a.      Another word for this action is “revenge.”

b.      This is a battle against our selfish instincts.

1)      Someone curses us, and we want to curse them back.

2)      Someone harms us, and we want to harm them back.

3)      Someone slights us, and we want to slight them back.

4)      Someone does not help us, and we do not want to help them.

3.      NOTE:  Evil is not to be any part of the Christian’s life.  Why?  We are seeking to be like Jesus who is all good.

4.      This verse echoes Paul’s word to the saint in Rome (Rom. 12:17).

 

Recompense to no man evil for evil.

 

B.      Run after that which is good for others.

1.      Paul says to “follow after” that which is good.  This means to actively pursue.

2.      NOTE:  This is an active benevolence toward those who do us evil.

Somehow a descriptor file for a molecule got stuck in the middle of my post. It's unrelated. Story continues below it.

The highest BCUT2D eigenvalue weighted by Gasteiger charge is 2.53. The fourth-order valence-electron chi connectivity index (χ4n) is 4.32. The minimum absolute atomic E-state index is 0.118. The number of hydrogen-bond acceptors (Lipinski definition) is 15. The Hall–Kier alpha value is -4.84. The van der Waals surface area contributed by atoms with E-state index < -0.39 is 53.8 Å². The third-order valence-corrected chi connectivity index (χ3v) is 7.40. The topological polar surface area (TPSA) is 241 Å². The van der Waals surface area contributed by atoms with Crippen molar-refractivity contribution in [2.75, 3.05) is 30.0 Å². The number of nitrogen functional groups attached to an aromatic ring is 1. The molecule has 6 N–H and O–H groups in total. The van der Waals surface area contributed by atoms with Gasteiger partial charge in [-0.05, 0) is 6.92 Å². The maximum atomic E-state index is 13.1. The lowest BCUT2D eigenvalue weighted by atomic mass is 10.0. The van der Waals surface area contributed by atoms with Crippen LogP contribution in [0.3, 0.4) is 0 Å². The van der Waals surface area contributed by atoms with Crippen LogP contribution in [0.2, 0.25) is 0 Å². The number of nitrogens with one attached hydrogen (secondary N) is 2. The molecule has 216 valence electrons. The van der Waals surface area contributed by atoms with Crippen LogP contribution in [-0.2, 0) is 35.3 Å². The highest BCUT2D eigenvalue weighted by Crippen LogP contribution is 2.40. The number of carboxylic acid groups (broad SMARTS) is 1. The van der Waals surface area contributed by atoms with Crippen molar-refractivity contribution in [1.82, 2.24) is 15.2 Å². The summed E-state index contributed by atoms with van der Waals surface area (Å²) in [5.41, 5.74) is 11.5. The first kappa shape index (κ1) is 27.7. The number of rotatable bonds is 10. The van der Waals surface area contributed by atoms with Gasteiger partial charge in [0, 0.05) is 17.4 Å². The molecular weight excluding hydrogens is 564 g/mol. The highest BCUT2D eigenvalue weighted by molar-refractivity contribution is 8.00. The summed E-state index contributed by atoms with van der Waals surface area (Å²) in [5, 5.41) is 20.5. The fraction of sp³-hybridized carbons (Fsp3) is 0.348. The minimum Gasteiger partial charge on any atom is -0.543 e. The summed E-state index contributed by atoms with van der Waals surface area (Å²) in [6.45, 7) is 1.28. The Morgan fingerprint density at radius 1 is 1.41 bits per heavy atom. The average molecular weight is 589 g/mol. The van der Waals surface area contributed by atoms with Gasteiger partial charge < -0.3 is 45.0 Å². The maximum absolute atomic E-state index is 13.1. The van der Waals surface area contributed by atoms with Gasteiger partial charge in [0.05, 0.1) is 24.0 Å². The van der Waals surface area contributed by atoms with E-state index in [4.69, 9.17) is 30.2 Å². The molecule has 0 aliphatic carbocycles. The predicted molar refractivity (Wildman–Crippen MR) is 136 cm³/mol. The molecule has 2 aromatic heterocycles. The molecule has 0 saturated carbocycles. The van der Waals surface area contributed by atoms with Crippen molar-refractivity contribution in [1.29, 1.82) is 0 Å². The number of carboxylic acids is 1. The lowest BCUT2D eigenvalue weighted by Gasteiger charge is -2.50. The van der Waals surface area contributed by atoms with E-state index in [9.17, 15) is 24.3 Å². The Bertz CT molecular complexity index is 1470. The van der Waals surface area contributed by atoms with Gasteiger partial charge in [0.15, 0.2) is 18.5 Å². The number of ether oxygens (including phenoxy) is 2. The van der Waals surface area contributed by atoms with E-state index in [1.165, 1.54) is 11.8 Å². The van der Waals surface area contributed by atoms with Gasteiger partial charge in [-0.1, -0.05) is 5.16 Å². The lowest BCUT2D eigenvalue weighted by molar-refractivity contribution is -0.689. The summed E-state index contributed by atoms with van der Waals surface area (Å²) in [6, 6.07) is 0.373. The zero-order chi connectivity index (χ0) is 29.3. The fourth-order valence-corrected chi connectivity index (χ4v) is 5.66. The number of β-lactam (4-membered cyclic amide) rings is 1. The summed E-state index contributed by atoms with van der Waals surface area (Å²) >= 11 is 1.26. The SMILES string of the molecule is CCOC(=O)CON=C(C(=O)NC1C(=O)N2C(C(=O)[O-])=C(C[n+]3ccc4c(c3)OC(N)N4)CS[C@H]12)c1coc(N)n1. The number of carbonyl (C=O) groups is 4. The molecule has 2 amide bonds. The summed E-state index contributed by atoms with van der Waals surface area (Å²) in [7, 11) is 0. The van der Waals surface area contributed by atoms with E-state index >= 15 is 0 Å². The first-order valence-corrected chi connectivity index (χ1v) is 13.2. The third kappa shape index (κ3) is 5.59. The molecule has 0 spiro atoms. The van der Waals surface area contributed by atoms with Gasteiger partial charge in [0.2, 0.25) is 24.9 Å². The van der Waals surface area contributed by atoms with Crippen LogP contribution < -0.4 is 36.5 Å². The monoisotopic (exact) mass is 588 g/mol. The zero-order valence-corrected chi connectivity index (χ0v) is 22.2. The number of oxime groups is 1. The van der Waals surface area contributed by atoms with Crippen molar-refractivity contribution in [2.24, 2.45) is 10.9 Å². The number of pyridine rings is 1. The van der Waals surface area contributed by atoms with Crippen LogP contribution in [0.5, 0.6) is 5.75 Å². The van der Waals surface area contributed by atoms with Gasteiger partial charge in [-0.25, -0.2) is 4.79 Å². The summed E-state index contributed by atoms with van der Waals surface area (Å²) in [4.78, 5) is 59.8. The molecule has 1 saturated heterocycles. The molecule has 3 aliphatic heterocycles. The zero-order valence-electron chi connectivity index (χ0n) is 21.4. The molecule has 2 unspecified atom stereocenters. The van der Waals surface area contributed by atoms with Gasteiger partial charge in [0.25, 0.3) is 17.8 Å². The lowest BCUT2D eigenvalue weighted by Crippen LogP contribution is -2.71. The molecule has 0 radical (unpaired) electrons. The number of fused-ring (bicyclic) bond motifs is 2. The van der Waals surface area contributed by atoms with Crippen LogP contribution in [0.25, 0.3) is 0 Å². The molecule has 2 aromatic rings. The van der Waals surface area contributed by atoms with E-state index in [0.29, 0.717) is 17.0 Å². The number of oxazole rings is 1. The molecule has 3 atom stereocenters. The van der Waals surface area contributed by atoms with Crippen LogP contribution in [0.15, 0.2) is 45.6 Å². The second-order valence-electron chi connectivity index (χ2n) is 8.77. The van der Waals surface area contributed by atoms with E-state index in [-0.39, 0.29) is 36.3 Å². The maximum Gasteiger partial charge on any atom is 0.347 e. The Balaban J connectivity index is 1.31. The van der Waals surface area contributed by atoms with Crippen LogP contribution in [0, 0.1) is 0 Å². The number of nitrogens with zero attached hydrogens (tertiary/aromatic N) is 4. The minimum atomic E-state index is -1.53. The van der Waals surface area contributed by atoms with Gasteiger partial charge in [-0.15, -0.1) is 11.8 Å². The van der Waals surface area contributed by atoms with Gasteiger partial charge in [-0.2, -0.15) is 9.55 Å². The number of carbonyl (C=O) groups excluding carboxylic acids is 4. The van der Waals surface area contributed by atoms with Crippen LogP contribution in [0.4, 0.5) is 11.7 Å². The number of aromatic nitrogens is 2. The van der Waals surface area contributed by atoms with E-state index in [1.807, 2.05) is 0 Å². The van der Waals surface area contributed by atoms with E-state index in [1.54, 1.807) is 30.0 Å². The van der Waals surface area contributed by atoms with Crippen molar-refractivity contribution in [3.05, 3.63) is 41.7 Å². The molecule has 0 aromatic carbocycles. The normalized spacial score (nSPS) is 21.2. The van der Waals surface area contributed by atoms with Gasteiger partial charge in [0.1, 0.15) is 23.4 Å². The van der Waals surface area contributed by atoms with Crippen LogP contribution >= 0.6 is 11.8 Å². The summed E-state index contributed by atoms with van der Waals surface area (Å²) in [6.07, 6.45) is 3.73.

3.      Paul gives the some application in Romans 12:20-21.

 

Therefore if thine enemy hunger, feed him; if he thirst, give him drink:  for in so doing thou shalt heap coals of fire upon his head.  Be not overcome of evil, but overcome evil with good.

 

4.      Basically, God wants us to show love, even toward those who do us wrong.

 

CONCLUSION

 

A.    We stand amazed at the ground covered in this short passage:  leaders, Christians, and all men.

 

B.      We are also overcome by the scope of the responsibility that God has laid upon our shoulders in respect toward these individuals.

 

C.     These are principles, which, if put in place, would change the local congregation and the world.